5. Your item scanning has racked up an actual bill which you can pay for through your phone instead of checking out and as you walk out of the store your phone verifies tells the security bars not to trigger the alarms and that you have indeed paid for all the items in your basket

All of this is easily doable today… with the exception of paying $3,500 for a smart fridge. The rest can be handled with basic web applications, basic mobile apps, secure eCommerce platforms and NFC stickers on all products (which are no different from the RFID stickers available on most products we buy today).

With all of these activities going on we would have access to this particular customer’s:

  • Fridge Contents
  • Preferred Eating Habits
  • Heat Map of their walking path through the store (did that Promotional sign make them stop? Did they sample the Smoked Gouda?)
  • Spending habits on a week to week basis

And with said data we could:

  • Let the customer know about specific sales as they relate to products you want them to try out (vs. what they’ve already been eating)
  • Grow their basket size on their next visit by leveraging their eating habits to give them new recipe ideas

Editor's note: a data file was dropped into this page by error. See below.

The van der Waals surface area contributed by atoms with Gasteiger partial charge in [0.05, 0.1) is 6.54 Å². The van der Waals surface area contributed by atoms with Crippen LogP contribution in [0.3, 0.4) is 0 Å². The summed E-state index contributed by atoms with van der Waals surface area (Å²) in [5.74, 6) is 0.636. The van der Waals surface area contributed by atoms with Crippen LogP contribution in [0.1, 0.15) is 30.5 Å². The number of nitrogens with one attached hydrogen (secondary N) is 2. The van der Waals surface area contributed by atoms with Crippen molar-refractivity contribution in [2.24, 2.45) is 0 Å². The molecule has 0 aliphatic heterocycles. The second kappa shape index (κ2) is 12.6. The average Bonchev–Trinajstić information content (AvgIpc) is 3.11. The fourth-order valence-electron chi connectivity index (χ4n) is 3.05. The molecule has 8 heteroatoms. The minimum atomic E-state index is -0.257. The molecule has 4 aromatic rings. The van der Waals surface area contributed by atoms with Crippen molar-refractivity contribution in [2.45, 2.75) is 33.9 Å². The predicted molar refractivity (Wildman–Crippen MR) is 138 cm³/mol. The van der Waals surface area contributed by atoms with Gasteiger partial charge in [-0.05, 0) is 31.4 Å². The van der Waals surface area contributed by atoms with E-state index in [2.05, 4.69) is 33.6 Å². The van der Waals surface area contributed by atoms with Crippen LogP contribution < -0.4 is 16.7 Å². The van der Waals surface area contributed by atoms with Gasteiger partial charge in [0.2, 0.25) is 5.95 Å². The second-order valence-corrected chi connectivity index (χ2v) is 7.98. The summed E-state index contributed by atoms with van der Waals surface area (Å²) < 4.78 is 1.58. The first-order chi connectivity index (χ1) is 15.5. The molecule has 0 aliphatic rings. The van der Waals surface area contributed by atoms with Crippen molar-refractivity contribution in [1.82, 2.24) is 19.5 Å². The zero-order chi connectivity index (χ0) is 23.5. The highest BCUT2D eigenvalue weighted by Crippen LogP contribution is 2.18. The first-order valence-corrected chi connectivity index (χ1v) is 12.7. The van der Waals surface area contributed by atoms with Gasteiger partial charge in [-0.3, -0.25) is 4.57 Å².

• Reorganize the store to leverage existing travel patterns through the store (this happens already but without the same integrity of data)
  • Optimize messaging to the customer based on their spending habits (are they looking for recipe ideas? Or do they just want to save money on their weekly trip)

While we could have done all these things before – we were all bending over backwards trying to figure out what the perceived benefit to the customer would be. We throw deals at them, incentivized opt-ins to loyalty programs through “free points” and lots of other stuff with little to no long term pay-off for the customer. With the advent of innovations like Google Wallet – Customers will be looking for those streamlined experiences that not only let them check out faster, but also let them make their decisions faster and smarter while saving them money in the process.

Dave Gray on Game Usage in the Workplace

Dave Gray presented some core concepts surrounding a book he’ll be publishing soon. Check out the video I took of the presentation. Unfortunately it cuts out after 45 minutes or so at which point Dave gets into the concept of co-evolution in a knowledge working environment and then actual usage of gaming in facilitation/ideation environments.

The image to the left is courtesy of Aaron Williamson over at Shift and Share. His take on the session at –

I’ve put this video up really quickly so that people who couldn’t attend could get a glimpse of what they missed so I’ve skimped on a lot of the context. If anybody wants me to delve into it, just ask for it in the comments section. My apologies for the amount of buffering you’ll have to do.

© 2015 Jon Litwack